3. Diverticulum. Rarely, a diverticulum (pouch) can form in the oesophagus, usually at an area of weakness just above an area of high pressure. The most common place for a diverticulum is just above the site of the original anastomosis, but a diverticulum may also form above an area of persistent spasm in the lower oesophagus. This can cause dysphagia in two ways:
    a) As a result of food going into the diverticulum rather than down the oesophagus
    b) As a result of the stricture or area of spasm which led to the diverticulum in the first place.
  4. Hiatus hernia. In sliding hiatus hernias, the diaphragm may press on the top of the stomach and this pressure can cause dysphagia. The presence of the hiatus hernia can also worsen any reflux, which may exacerbate the dysphagia (36); 28% of adults born with OA/TOF were found to have hiatus hernia on endoscopy. (5)


  1. Sensation of food or fluid getting ‘stuck’
  2. Choking – reported in 33% post repair whilst eating (8)
  3. Regurgitation
  4. Worsening heartburn/reflux symptoms


These are suggested when symptoms change, food is repeatedly getting stuck for prolonged periods (or needing hospital visits), weight loss or recurrent aspiration occurs. The aim is to look for new or worsening strictures or malignant changes and assess degree of dysphagia and whether oral feeding remains safe.

  • Gastroscopy
  • Oesophageal manometry and 24-hour pH studies (see below)
  • Barium swallow will not aid in diagnosis of dysphagia and will provide additional unnecessary radiation


Whilst there is no way to cure underlying issues with peristalsis, there are some measures that can ameliorate symptoms:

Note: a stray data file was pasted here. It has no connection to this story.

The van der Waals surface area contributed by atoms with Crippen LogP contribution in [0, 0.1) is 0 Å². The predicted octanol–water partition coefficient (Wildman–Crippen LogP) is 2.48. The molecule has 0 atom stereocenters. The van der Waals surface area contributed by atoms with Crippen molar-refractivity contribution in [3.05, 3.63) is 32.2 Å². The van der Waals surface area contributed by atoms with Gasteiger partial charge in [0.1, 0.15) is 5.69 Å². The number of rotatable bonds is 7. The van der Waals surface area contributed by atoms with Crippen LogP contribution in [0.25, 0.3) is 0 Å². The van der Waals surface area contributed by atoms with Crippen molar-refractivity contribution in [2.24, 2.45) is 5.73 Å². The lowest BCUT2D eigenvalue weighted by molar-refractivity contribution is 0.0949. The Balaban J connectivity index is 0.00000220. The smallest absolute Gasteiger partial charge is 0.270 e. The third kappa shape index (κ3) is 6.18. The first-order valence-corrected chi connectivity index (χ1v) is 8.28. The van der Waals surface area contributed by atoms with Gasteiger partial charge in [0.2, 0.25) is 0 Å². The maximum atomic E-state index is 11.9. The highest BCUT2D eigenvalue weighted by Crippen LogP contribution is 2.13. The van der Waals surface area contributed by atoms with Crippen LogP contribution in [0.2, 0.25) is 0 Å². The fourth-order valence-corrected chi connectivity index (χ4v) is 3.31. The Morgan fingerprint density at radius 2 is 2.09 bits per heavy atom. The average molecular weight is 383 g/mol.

• Feeding adaptations – dietician/speech and language therapist input may be helpful, though many adults born with OA/TOF have spent their lifetime modulating their food intake to help their dysphagia, such as avoiding meats and difficult textures, hyperalimentation (drinking excess water), use of carbonated beverages.
  • Treatment of GORD and oesophagitis (see below).
  • Prokinetics (metoclopramide/domperidone (both 10mg up to three times a day), macrolide antibiotics such as azithromycin 250mg, dosage varies between clinicians between three times a week to daily).
  • Treatment of any structural obstruction, such as strictures, stenosis or diverticula. This needs the involvement of gastroenterology or GI surgeons for consideration of endoscopic oesophageal dilatation (most commonly), stenting (temporary to hold open resistant strictures) or, rarely, surgery is required for a resistant stricture – either an operation to open up the stricture permanently (oesophagoplasty) or to remove the stricture. If the stricture is related to reflux, it is essential to treat the underlying reflux properly, otherwise the stricture will recur rapidly. (36)
  • In severe cases, rarely, tube feeding (gastrostomy, nasogastric (NG), percutaneous endoscopic gastrostomy (PEG)) may be needed. (39)